This curriculum would be great in a family-style homeschool setting.  The spine text can be read aloud by the parent, while each student gets their own copy of the workbooks to write in or cut and paste, based on age appropriate levels.  Older kids have research options to beef it up to their level, too.  For the family who wants to do a USA geography study together, this provides several options for tailoring to each student's level.  That's not to say it MUST be completed family-style, however, as older kids could easily work through the spine text and workbooks alone with minimal supervision.  The books come with a sample schedule to help you break down the lessons and complete the work.  Do this over a fun summer, or spread it out for an entire semester of geography!

Tuesday, May 17

Five People You Meet in Heaven + Human Impact

From the author of "Tuesdays with Morrie," this is a story about the last thoughts of your life and what comes afterward.  But it's not a story about death.  It's a story about appreciating life, and living life to the fullest while enhancing the lives of those around you.  After all, you never know what kind of ripple effect your actions may have...

Have you ever considered the impact that you make on those around you?  Most people think about the life they want to build for themselves, but by creating a better life for those around you, you are actually building a legacy of living and a better world.  

A celebrity example of this is Stephen Hawking, who had an incredible handicap, but he didn't let this stop him.  He worked tirelessly to impart his knowledge and make a difference in the world.  People from all walks of life have the choice to do this everyday.  Even you!  You can share your gifts with the world - whether it be through an influencer's wide reach or just your corner.  This can be through simple acts of kindness or by sharing your talents to enrich other people's lives.

Maybe you don't know what your talents are or what you are passionate about.  Look for common themes in the books you read, movies you watch, art and topics you are drawn toward, and even the things you purchase -- you will find some common threads that show your passion.  Or maybe you've overcome something difficult in your life -- this is a place where you could share your knowledge and insight with others who are facing the same challenges.  

Remember, you don't have to be an influencer to reach out.  It doesn't matter how many people you help, but how you help people.  Leaving a lasting, positive imprint on one person is more impactful than glancing over millions.  Also, change doesn't happen overnight, so do not be discouraged.  Small changes can have a big impact, and positively influencing one person's life is a great achievement and something of which to be profoundly proud.

Here are a few ways you can impact others, as a teen, within your community:
  • Help fundraise for a local cause.  You can help with publicizing, social media, physically helping out during the event, or being on the clean up crew.
  • Pick up the trash.  Again, it's the little things that add up to a big difference.  Picking up a few pieces of trash everyday will help with the environment and keeping the community cleaner.
  • Remember the forgotten.  Pop into a nursing home or hospital and spend some time bringing cheer to the sick and elderly.  Listen to their stories, sing songs, and offer up smiles.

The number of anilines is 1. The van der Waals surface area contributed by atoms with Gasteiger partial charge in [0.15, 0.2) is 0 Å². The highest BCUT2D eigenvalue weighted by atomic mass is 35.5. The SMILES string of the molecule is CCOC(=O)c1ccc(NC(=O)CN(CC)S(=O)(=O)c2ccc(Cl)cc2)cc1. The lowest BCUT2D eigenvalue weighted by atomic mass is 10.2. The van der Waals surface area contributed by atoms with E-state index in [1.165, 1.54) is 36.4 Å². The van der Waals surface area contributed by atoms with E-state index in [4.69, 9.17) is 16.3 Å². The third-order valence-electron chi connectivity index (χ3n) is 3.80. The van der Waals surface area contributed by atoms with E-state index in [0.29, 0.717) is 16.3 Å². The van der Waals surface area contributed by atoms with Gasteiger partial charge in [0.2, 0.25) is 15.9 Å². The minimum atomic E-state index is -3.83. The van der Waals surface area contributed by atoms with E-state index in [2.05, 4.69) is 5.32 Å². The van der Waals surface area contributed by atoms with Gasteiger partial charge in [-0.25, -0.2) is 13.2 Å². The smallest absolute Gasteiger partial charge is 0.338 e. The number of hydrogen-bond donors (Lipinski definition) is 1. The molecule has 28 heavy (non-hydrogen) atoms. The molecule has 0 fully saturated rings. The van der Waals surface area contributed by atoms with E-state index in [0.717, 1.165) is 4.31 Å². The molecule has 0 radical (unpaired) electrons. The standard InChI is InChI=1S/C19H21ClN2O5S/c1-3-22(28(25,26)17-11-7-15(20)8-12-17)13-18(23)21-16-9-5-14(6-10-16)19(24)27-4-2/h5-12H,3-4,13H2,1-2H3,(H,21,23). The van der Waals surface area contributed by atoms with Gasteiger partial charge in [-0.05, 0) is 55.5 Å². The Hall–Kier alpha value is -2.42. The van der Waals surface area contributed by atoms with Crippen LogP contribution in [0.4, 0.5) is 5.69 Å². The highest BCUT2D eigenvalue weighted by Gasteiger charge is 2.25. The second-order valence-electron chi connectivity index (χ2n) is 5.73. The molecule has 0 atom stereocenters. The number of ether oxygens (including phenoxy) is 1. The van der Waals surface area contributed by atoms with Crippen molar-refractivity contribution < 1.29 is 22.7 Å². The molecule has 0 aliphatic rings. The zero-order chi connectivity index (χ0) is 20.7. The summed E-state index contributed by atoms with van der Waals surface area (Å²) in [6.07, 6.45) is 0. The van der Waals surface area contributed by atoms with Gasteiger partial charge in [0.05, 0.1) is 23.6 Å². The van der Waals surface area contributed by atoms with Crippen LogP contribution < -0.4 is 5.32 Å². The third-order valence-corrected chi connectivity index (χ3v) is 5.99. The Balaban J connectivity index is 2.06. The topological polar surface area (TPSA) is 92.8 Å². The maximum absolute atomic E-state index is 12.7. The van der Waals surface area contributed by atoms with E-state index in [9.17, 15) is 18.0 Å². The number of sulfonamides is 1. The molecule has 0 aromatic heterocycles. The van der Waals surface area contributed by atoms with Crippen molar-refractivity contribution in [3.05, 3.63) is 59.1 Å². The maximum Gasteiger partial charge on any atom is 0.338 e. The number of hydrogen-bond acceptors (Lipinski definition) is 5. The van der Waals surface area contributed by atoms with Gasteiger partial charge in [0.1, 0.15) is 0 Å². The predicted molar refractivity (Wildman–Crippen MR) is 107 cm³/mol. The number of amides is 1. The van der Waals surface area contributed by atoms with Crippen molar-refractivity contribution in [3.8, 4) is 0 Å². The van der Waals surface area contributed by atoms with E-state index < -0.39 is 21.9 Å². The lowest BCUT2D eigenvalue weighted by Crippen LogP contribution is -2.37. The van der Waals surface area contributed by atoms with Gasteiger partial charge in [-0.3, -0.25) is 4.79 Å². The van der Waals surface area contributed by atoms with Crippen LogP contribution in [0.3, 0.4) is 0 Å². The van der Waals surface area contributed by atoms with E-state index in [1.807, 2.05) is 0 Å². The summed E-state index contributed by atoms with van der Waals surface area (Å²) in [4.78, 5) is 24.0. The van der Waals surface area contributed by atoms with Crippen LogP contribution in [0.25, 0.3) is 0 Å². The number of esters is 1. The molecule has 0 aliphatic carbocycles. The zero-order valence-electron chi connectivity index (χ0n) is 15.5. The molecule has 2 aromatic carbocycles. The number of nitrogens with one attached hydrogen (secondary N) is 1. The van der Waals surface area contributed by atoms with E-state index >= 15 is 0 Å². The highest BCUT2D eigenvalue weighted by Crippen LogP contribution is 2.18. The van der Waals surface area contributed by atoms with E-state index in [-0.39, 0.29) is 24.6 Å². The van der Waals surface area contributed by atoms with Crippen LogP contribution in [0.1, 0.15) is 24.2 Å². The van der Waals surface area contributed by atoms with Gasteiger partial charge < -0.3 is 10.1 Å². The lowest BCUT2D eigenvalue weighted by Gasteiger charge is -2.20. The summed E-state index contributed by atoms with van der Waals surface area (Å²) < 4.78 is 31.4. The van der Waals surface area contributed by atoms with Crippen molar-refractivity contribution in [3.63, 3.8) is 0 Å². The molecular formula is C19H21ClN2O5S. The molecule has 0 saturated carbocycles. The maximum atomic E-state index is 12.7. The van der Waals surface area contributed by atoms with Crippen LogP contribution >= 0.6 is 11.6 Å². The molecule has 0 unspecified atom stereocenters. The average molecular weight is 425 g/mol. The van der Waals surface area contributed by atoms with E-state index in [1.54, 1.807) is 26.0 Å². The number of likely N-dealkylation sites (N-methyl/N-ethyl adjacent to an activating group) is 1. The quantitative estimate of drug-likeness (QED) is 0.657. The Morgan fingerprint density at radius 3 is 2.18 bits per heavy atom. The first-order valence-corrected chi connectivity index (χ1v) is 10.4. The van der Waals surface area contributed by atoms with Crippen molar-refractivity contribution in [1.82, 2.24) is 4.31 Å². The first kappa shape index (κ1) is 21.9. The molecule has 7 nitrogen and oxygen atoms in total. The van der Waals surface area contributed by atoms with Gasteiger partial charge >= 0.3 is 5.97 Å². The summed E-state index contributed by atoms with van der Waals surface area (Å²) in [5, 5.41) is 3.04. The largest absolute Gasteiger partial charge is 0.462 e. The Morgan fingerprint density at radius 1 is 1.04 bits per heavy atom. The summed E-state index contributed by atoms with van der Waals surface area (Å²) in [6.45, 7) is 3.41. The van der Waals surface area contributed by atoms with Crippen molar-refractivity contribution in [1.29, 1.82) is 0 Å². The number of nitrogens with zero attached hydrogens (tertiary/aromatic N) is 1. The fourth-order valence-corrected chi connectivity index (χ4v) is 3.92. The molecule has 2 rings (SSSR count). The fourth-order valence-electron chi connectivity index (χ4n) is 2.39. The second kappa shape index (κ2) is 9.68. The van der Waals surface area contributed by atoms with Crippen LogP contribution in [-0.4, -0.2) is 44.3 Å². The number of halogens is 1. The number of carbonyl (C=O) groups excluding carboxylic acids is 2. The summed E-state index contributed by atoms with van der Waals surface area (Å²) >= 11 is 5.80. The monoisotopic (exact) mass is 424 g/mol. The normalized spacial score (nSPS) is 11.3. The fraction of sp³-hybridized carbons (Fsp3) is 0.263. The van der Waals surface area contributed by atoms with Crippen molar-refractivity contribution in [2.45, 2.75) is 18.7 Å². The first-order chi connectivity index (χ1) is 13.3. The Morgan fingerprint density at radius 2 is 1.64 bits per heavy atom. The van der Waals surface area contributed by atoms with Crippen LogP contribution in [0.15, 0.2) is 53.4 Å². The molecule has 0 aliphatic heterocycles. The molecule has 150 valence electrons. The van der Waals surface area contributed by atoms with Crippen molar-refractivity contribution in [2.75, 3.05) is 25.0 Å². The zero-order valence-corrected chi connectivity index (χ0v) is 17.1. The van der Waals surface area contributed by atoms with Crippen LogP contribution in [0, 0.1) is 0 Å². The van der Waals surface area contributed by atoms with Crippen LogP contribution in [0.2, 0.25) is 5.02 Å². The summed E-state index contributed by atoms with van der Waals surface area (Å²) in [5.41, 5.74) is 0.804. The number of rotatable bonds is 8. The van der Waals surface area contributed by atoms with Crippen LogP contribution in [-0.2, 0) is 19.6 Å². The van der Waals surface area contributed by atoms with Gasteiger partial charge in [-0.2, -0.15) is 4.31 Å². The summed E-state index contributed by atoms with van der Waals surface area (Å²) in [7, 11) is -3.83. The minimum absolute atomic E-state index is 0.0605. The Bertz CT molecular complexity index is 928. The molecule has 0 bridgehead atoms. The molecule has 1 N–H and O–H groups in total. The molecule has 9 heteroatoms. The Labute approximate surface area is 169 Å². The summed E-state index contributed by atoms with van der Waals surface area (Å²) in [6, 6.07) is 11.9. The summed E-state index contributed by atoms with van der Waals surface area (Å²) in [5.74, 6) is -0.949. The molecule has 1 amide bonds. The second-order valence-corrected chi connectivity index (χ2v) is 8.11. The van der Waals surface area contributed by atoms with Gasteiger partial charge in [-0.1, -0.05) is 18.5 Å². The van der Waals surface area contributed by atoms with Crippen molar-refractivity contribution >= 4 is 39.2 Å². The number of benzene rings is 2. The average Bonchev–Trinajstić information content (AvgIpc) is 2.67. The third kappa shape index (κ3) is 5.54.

• Get dirty.  Community gardens provide food for neighborhoods and sometimes the needy as well.  The flowers and plants create a beautiful space, but these need hands for weeding and tending.
  • Give it away.  Go through clothing, books, toys, and belongings, and clear out those things you no longer use.  If they still have plenty of life in them, donate to another family to love.
  • Write on the walls.  This one will require a permit, or at least permission.  Create a mural that depicts a historic moment in your town, a beautiful abstract, or other work of art that will bring joy to passers-by.

Our spine read for this unit is The Five People You Meet in Heaven

Access the full unit in the Advanced High School Literature bundle!

Includes six unit studies covering a variety of topics presented in more mature literature selections.
  • Each unit has introductory text, which will give the student basic background information about the topic at hand.
  • There are photographs and illustrations, and we have also included primary documents when available.
  • After this text, there are featured videos, which augment the background information and help make the topic more accessible for more visual students.
  • You will also find a short list of reading books, including a featured novel that the unit builds upon.
  • There are vocabulary words, places, and people to identify.
  • Reading comprehension, critical thinking questions, and writing assignments are included.
  • We add fun with hands-on activities and extra videos to watch that will bring the era to life.
Our family has used unit studies as curriculum for many years, and we hope that your family will enjoy these, too!
Units include:
· Oliver Twist & the Industrial Revolution
· Things Fall Apart & the Colonization of Africa
· The Chosen & the Zionist Movement
· Five People You Meet in Heaven & Human Impact
· The Things they Carried & the Vietnam War
· Crime and Punishment & Free Will vs Determinism

Thursday, May 12

High School Help with SchoolhouseTeachers

Looking for high school help?  As the homeschooling community continues to grow, one of the biggest concerns we hear from parents is that they don’t know what to do for high school. It’s not the academics that are nerve-wracking so much as it is all of those ‘special things,’ like testing, applications, and deadlines that must be met for a smooth transition into college.